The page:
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Purge line discussion


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We often discuss clearing the purge line when members inquire of an overheat discussion. I always felt the purge line was incorporated into the N* as insurance. What is it purging? Air? I would imagine that it would be helpful during a coolant change, but wouldn't a bleeder screw have worked also? I am starting to believe small air bubbles escaping from the head gasket is normal, and this line removes the air from the cooling system to keep the water pump from getting air bound.

I would bet that the relief line on the side tank cap releases air as a normal operation. Then the coolant is sucked back in from the bottom return line replacing the coolant displaced by head gasket air bubbles in the block.

I am VERY open to comments on my thought.

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There is always a tiny bit of steam in any engine when running hot and loaded. It forms in the combustion chamber area. The thermostat is never static, but flutters a bit. If a bit of steam accumulates around it when it is closed, water doesn't touch the heat-sensitive element, causing a flash overheat. And then a lot more steam is generated, and pushback on the outlet radiator hose propagates to the surge tank, and you have the traditional loss of coolant.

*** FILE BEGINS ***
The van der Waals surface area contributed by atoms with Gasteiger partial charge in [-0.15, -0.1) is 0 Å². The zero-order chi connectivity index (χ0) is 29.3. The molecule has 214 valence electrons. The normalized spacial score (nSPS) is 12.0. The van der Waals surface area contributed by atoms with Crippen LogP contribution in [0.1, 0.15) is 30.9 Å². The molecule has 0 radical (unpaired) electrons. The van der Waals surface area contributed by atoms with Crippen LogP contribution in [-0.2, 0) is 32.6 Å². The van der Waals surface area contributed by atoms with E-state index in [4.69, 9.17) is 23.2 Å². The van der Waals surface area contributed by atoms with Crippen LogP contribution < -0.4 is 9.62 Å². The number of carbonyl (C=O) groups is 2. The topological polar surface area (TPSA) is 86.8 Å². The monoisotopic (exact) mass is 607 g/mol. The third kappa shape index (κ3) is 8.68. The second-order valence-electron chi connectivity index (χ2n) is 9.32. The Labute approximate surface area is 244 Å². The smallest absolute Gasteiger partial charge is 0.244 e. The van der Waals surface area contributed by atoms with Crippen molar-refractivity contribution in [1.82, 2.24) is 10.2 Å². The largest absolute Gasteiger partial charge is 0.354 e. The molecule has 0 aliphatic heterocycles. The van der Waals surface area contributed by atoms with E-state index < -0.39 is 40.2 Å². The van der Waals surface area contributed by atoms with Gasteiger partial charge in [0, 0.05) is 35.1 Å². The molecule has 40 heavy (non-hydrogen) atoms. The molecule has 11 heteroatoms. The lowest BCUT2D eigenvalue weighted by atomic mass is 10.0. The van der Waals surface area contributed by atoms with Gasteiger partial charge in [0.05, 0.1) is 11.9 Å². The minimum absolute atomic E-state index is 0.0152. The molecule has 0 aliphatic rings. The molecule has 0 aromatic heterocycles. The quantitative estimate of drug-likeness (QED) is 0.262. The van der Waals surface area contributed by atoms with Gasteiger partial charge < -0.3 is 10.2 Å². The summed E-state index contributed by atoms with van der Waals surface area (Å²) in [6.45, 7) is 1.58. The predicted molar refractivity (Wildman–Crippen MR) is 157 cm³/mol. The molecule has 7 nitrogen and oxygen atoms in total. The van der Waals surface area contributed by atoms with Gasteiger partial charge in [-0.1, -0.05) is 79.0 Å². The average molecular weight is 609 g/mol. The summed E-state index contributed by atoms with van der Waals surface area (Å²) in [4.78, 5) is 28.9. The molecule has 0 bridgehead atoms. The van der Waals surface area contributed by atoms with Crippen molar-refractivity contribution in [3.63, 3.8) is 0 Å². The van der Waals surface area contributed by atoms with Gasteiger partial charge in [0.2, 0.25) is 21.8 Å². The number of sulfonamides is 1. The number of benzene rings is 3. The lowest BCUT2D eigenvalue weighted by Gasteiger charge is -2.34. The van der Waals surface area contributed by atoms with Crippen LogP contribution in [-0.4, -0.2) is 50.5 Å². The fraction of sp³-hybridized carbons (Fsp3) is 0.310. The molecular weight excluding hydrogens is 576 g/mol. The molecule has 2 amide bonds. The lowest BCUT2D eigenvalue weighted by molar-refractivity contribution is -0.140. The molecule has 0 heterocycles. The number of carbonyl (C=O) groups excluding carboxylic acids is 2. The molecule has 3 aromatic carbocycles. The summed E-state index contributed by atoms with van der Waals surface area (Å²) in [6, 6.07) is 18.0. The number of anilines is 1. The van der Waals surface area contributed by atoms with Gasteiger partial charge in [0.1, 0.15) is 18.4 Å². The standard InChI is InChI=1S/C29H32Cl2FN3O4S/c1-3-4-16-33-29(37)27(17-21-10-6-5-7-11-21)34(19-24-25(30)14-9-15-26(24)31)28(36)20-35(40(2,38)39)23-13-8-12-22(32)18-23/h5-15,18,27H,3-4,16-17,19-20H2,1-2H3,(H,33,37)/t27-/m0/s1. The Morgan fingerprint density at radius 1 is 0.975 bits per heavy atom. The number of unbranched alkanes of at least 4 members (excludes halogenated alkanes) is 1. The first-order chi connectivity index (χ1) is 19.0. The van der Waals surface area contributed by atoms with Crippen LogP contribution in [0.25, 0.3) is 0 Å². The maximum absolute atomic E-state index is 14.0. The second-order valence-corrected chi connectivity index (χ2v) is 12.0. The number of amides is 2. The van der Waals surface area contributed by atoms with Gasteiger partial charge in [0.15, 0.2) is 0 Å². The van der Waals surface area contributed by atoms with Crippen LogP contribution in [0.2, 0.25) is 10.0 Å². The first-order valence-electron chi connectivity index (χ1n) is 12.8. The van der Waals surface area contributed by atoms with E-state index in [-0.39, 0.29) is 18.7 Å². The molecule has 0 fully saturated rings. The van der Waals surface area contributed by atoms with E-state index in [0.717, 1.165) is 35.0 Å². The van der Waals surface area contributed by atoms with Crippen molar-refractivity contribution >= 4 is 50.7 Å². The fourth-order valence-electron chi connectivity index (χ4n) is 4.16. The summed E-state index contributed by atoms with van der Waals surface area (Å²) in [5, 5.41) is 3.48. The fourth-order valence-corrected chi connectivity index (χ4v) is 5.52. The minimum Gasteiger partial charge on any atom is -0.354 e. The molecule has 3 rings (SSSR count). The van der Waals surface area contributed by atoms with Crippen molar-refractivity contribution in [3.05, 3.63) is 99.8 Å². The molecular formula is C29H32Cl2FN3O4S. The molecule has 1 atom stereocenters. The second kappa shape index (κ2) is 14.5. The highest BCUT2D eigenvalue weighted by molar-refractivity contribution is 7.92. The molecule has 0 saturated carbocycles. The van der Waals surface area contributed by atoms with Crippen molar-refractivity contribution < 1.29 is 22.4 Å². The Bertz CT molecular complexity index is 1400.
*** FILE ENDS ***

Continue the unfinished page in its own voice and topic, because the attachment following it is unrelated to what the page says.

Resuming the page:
Every car's cooling system has a bubble purge path. In older cars it was often just the heater hoses and heater core, or if the heater valve closed 100% then or a path through the base of the carburetor or throttle body. Some have it internal to the block. Occasionally it is just a hole about 1 mm wide in the thermostat valve, which isn't enough for most engines.

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Winterset!

You may be part right but...... If you get ANY leak in the system it will suck in air instead of water. That soon becomes hazardous because air expands more than water and press the coolant out while only suck in more air. Very soon gets catastrophic and adding coolant will not help!

Edited by Göran W
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